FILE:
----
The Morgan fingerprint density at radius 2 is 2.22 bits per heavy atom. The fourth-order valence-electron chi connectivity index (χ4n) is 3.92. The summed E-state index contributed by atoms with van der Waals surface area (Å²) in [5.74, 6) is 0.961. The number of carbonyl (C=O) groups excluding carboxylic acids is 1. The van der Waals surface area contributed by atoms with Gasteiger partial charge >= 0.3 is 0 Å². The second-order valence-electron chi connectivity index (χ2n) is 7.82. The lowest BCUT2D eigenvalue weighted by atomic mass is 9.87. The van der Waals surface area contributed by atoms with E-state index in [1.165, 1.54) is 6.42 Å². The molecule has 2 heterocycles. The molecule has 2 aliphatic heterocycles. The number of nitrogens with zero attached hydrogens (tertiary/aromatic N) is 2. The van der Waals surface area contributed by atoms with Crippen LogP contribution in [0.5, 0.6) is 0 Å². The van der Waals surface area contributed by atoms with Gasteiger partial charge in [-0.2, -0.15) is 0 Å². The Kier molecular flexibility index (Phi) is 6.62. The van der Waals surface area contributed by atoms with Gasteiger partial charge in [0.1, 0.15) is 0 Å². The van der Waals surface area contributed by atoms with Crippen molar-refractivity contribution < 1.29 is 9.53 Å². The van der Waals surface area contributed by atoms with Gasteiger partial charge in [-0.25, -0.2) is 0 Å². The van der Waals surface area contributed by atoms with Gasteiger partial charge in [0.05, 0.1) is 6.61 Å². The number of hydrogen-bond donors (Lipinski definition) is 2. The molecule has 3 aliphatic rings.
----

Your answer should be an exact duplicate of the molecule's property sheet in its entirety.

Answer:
The Morgan fingerprint density at radius 2 is 2.22 bits per heavy atom. The fourth-order valence-electron chi connectivity index (χ4n) is 3.92. The summed E-state index contributed by atoms with van der Waals surface area (Å²) in [5.74, 6) is 0.961. The number of carbonyl (C=O) groups excluding carboxylic acids is 1. The van der Waals surface area contributed by atoms with Gasteiger partial charge >= 0.3 is 0 Å². The second-order valence-electron chi connectivity index (χ2n) is 7.82. The lowest BCUT2D eigenvalue weighted by atomic mass is 9.87. The van der Waals surface area contributed by atoms with E-state index in [1.165, 1.54) is 6.42 Å². The molecule has 2 heterocycles. The molecule has 2 aliphatic heterocycles. The number of nitrogens with zero attached hydrogens (tertiary/aromatic N) is 2. The van der Waals surface area contributed by atoms with Crippen LogP contribution in [0.5, 0.6) is 0 Å². The van der Waals surface area contributed by atoms with Gasteiger partial charge in [-0.2, -0.15) is 0 Å². The Kier molecular flexibility index (Phi) is 6.62. The van der Waals surface area contributed by atoms with Gasteiger partial charge in [0.1, 0.15) is 0 Å². The van der Waals surface area contributed by atoms with Crippen molar-refractivity contribution < 1.29 is 9.53 Å². The van der Waals surface area contributed by atoms with Gasteiger partial charge in [-0.25, -0.2) is 0 Å². The van der Waals surface area contributed by atoms with Gasteiger partial charge in [0.05, 0.1) is 6.61 Å². The number of hydrogen-bond donors (Lipinski definition) is 2. The molecule has 3 aliphatic rings.